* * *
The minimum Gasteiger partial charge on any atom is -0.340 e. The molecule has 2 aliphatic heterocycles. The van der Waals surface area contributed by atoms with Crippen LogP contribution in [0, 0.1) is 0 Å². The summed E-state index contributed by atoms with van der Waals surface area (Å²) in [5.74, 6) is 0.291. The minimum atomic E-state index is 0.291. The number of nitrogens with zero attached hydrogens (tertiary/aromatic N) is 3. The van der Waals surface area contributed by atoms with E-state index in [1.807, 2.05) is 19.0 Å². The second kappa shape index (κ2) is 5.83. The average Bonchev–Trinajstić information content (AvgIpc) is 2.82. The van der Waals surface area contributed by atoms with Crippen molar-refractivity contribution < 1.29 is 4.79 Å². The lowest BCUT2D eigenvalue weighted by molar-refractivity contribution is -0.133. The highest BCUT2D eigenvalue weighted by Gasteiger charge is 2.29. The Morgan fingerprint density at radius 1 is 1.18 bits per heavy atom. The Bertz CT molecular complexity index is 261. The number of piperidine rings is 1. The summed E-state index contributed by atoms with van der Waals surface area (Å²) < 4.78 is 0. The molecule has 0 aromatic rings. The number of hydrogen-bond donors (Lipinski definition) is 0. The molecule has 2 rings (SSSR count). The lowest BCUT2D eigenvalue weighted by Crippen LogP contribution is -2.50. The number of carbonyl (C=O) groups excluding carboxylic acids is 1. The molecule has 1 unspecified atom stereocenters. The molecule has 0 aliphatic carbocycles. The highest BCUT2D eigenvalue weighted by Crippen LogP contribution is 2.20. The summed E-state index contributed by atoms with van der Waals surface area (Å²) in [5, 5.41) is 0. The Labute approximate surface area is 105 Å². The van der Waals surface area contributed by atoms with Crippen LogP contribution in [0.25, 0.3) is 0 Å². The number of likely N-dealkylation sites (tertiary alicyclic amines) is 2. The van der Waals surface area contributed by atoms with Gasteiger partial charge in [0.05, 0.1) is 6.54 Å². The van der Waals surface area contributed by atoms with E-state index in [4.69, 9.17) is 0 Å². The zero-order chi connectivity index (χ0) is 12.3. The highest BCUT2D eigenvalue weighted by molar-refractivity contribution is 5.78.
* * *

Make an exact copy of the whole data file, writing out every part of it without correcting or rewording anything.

The minimum Gasteiger partial charge on any atom is -0.340 e. The molecule has 2 aliphatic heterocycles. The van der Waals surface area contributed by atoms with Crippen LogP contribution in [0, 0.1) is 0 Å². The summed E-state index contributed by atoms with van der Waals surface area (Å²) in [5.74, 6) is 0.291. The minimum atomic E-state index is 0.291. The number of nitrogens with zero attached hydrogens (tertiary/aromatic N) is 3. The van der Waals surface area contributed by atoms with E-state index in [1.807, 2.05) is 19.0 Å². The second kappa shape index (κ2) is 5.83. The average Bonchev–Trinajstić information content (AvgIpc) is 2.82. The van der Waals surface area contributed by atoms with Crippen molar-refractivity contribution < 1.29 is 4.79 Å². The lowest BCUT2D eigenvalue weighted by molar-refractivity contribution is -0.133. The highest BCUT2D eigenvalue weighted by Gasteiger charge is 2.29. The Morgan fingerprint density at radius 1 is 1.18 bits per heavy atom. The Bertz CT molecular complexity index is 261. The number of piperidine rings is 1. The summed E-state index contributed by atoms with van der Waals surface area (Å²) < 4.78 is 0. The molecule has 0 aromatic rings. The number of hydrogen-bond donors (Lipinski definition) is 0. The molecule has 2 rings (SSSR count). The lowest BCUT2D eigenvalue weighted by Crippen LogP contribution is -2.50. The number of carbonyl (C=O) groups excluding carboxylic acids is 1. The molecule has 1 unspecified atom stereocenters. The molecule has 0 aliphatic carbocycles. The highest BCUT2D eigenvalue weighted by Crippen LogP contribution is 2.20. The summed E-state index contributed by atoms with van der Waals surface area (Å²) in [5, 5.41) is 0. The Labute approximate surface area is 105 Å². The van der Waals surface area contributed by atoms with Crippen LogP contribution in [0.25, 0.3) is 0 Å². The number of likely N-dealkylation sites (tertiary alicyclic amines) is 2. The van der Waals surface area contributed by atoms with Gasteiger partial charge in [0.05, 0.1) is 6.54 Å². The van der Waals surface area contributed by atoms with E-state index in [4.69, 9.17) is 0 Å². The zero-order chi connectivity index (χ0) is 12.3. The highest BCUT2D eigenvalue weighted by molar-refractivity contribution is 5.78.